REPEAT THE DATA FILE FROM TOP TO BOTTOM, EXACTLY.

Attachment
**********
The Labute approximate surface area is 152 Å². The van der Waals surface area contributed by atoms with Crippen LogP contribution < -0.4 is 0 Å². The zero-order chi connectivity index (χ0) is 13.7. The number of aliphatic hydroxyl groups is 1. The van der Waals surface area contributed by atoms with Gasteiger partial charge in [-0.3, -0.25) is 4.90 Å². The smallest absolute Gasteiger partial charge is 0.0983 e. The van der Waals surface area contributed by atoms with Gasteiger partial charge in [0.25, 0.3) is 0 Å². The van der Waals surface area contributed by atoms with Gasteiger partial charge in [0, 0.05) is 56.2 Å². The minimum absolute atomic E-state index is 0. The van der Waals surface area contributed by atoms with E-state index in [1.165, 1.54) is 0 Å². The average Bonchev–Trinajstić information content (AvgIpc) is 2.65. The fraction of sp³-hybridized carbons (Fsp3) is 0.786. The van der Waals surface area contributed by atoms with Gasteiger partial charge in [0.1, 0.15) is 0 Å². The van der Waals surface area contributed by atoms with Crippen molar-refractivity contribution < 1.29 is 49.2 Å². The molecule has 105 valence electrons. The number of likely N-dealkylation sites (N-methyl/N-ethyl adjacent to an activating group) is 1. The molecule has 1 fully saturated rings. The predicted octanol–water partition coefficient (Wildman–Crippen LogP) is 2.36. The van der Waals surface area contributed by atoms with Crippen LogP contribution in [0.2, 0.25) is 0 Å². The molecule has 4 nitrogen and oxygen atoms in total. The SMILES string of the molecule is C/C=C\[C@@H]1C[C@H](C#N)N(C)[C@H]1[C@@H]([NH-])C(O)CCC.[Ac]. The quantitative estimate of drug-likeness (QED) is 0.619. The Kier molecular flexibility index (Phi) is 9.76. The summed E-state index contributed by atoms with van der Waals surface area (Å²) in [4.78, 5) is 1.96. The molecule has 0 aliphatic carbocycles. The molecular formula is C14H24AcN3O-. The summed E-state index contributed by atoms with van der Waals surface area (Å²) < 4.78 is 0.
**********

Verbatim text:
The Labute approximate surface area is 152 Å². The van der Waals surface area contributed by atoms with Crippen LogP contribution < -0.4 is 0 Å². The zero-order chi connectivity index (χ0) is 13.7. The number of aliphatic hydroxyl groups is 1. The van der Waals surface area contributed by atoms with Gasteiger partial charge in [-0.3, -0.25) is 4.90 Å². The smallest absolute Gasteiger partial charge is 0.0983 e. The van der Waals surface area contributed by atoms with Gasteiger partial charge in [0.25, 0.3) is 0 Å². The van der Waals surface area contributed by atoms with Gasteiger partial charge in [0, 0.05) is 56.2 Å². The minimum absolute atomic E-state index is 0. The van der Waals surface area contributed by atoms with E-state index in [1.165, 1.54) is 0 Å². The average Bonchev–Trinajstić information content (AvgIpc) is 2.65. The fraction of sp³-hybridized carbons (Fsp3) is 0.786. The van der Waals surface area contributed by atoms with Gasteiger partial charge in [0.1, 0.15) is 0 Å². The van der Waals surface area contributed by atoms with Crippen molar-refractivity contribution < 1.29 is 49.2 Å². The molecule has 105 valence electrons. The number of likely N-dealkylation sites (N-methyl/N-ethyl adjacent to an activating group) is 1. The molecule has 1 fully saturated rings. The predicted octanol–water partition coefficient (Wildman–Crippen LogP) is 2.36. The van der Waals surface area contributed by atoms with Crippen LogP contribution in [0.2, 0.25) is 0 Å². The molecule has 4 nitrogen and oxygen atoms in total. The SMILES string of the molecule is C/C=C\[C@@H]1C[C@H](C#N)N(C)[C@H]1[C@@H]([NH-])C(O)CCC.[Ac]. The quantitative estimate of drug-likeness (QED) is 0.619. The Kier molecular flexibility index (Phi) is 9.76. The summed E-state index contributed by atoms with van der Waals surface area (Å²) in [4.78, 5) is 1.96. The molecule has 0 aliphatic carbocycles. The molecular formula is C14H24AcN3O-. The summed E-state index contributed by atoms with van der Waals surface area (Å²) < 4.78 is 0.